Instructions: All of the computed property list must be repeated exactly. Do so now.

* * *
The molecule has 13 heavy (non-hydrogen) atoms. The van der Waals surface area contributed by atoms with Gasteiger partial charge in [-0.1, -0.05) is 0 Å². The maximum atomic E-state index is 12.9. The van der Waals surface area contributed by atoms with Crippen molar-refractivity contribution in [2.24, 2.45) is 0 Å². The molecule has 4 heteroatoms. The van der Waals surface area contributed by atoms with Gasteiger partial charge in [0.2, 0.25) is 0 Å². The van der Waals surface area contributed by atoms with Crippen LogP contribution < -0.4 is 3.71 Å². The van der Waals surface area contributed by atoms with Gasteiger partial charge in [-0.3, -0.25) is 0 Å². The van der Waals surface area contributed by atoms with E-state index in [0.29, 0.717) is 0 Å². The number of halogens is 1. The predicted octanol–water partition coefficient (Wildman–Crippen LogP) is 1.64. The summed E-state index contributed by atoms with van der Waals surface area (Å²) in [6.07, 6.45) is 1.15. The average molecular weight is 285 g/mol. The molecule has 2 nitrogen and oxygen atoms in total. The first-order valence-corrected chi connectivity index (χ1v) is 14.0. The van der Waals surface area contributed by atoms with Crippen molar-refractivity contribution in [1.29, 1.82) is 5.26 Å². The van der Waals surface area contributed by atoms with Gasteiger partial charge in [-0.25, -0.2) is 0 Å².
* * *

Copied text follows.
The molecule has 13 heavy (non-hydrogen) atoms. The van der Waals surface area contributed by atoms with Gasteiger partial charge in [-0.1, -0.05) is 0 Å². The maximum atomic E-state index is 12.9. The van der Waals surface area contributed by atoms with Crippen molar-refractivity contribution in [2.24, 2.45) is 0 Å². The molecule has 4 heteroatoms. The van der Waals surface area contributed by atoms with Gasteiger partial charge in [0.2, 0.25) is 0 Å². The van der Waals surface area contributed by atoms with Crippen LogP contribution < -0.4 is 3.71 Å². The van der Waals surface area contributed by atoms with Gasteiger partial charge in [-0.3, -0.25) is 0 Å². The van der Waals surface area contributed by atoms with E-state index in [0.29, 0.717) is 0 Å². The number of halogens is 1. The predicted octanol–water partition coefficient (Wildman–Crippen LogP) is 1.64. The summed E-state index contributed by atoms with van der Waals surface area (Å²) in [6.07, 6.45) is 1.15. The average molecular weight is 285 g/mol. The molecule has 2 nitrogen and oxygen atoms in total. The first-order valence-corrected chi connectivity index (χ1v) is 14.0. The van der Waals surface area contributed by atoms with Crippen molar-refractivity contribution in [1.29, 1.82) is 5.26 Å². The van der Waals surface area contributed by atoms with Gasteiger partial charge in [-0.25, -0.2) is 0 Å².